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Palm OS Programming, 2nd Edition by Neil Rhodes, Julie McKeehan

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Examining Databases in the Sales Sample

Now that you understand how databases and records function within the storage heap space, let’s look at how we use them in our Sales application.

Defining the Sales Databases

The Sales application has three different databases. The first holds customers, the second holds orders (one record for each order), and the third holds items. Here are the constant definitions for the names and types:

#define kCustomerDBType 'Cust'
#define kCustomerDBName "Customers-SLES"
#define kOrderDBType    'Ordr'
#define kOrderDBName    "Orders-SLES"
#define kProductDBType  'Prod'
#define kProductDBName  "Products-SLES"

Reading and Writing the Customer

The customer is stored as the customer ID followed by four null-terminated strings back to back (it’s “packed,” so to speak). An alternative would have been to have four strings, each with a predefined maximum length. That would leave wasted space at the end of each string—a no-no on a device for which memory space is limited. Here’s a structure we use for the customer record (there’s no way to represent the four strings, so we just specify the first one):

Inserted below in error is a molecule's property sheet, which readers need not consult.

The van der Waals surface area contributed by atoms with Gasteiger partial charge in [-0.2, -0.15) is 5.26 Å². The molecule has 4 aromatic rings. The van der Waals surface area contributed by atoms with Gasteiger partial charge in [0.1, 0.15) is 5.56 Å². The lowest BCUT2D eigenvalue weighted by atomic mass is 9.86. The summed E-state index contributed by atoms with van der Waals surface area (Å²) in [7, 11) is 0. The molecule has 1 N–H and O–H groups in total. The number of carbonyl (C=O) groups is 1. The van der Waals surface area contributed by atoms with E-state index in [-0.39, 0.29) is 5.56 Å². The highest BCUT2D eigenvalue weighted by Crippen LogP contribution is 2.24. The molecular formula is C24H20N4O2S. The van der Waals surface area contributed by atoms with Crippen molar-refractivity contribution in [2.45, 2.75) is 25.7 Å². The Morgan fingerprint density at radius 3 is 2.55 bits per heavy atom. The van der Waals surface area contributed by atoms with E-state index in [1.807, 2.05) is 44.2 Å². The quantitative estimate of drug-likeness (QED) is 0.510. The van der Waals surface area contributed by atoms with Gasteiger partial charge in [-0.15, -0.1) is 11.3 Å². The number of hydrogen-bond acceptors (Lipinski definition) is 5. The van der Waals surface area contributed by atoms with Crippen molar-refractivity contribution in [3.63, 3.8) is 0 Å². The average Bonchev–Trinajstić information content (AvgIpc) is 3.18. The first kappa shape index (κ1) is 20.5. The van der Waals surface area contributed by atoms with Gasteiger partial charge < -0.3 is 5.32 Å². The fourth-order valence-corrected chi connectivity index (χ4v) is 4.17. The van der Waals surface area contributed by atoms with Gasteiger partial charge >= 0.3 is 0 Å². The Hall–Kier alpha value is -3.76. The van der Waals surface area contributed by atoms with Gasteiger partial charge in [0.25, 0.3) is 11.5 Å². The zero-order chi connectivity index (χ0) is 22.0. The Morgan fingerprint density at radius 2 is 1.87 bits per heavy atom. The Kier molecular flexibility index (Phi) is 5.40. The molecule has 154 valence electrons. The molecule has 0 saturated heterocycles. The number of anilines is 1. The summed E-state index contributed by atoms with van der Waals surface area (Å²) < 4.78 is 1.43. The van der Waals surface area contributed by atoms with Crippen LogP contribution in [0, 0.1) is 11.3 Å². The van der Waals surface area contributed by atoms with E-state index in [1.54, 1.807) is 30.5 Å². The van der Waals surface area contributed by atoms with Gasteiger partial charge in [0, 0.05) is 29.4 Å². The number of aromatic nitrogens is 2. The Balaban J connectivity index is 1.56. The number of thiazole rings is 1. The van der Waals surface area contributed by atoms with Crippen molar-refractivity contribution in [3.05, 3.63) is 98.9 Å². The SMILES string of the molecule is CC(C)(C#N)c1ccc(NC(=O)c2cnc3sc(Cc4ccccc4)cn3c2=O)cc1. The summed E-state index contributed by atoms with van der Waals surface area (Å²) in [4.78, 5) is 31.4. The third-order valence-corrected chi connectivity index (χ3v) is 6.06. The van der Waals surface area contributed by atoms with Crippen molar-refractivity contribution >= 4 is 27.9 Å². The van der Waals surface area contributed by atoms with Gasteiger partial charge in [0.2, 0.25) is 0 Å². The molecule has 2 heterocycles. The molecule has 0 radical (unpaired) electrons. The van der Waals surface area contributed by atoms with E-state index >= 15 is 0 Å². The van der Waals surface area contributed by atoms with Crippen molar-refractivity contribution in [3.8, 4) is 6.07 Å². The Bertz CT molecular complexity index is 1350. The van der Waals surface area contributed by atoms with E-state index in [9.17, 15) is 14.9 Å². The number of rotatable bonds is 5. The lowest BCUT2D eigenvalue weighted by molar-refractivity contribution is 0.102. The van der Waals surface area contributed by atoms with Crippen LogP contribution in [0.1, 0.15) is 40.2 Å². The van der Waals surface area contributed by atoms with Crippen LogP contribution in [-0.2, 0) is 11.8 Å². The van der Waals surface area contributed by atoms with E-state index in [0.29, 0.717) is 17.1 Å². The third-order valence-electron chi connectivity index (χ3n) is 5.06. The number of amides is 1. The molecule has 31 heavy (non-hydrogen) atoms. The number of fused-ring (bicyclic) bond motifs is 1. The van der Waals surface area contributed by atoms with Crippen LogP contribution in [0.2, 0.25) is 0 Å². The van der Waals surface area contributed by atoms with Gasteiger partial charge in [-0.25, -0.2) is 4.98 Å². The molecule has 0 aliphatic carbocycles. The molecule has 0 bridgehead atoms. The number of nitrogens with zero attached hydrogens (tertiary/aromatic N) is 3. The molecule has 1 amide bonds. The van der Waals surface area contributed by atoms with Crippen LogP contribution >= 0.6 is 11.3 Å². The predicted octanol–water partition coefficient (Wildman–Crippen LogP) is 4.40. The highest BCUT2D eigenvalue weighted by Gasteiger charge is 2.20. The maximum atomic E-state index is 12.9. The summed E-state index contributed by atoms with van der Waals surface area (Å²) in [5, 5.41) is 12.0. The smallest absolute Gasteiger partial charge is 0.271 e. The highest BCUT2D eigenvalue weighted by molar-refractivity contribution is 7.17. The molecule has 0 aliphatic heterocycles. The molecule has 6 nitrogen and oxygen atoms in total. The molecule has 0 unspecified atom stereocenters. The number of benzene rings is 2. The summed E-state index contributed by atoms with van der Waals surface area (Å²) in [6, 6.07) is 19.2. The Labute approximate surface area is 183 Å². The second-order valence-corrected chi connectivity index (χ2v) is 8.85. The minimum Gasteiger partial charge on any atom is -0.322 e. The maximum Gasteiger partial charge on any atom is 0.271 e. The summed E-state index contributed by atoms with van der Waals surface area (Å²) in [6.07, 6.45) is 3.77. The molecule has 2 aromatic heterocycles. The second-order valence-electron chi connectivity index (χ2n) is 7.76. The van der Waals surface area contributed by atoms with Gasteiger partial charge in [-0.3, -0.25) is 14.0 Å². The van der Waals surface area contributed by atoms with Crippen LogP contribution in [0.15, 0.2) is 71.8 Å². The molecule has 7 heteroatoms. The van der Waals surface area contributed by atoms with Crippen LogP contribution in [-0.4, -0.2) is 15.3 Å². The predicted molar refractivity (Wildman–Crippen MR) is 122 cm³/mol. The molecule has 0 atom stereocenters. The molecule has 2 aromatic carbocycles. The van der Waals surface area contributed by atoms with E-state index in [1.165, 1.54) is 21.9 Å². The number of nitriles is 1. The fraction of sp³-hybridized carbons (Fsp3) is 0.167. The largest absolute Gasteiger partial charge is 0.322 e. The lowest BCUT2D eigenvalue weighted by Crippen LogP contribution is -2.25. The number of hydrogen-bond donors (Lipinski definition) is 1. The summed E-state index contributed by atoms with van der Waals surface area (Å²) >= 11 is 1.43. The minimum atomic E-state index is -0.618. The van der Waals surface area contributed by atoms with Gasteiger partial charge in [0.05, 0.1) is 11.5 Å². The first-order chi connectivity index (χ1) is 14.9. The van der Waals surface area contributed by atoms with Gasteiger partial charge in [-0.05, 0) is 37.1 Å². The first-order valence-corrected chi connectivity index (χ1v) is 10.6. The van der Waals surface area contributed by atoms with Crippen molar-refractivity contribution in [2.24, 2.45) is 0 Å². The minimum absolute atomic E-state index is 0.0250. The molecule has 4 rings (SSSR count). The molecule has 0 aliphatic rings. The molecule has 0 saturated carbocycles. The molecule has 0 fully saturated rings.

typedef struct {
  Int32 customerID;
  char  name[1];  // Aactually may be longer than 1.
} PackedCustomer;

When we’re working with a customer and need to access each of the fields, we use a different structure:

typedef struct {
  Int32   customerID;
  const char *name;
  const char *address;
  const char *city;
  const char *phone;
} Customer;

Example 10-23 is a routine that takes a locked ...

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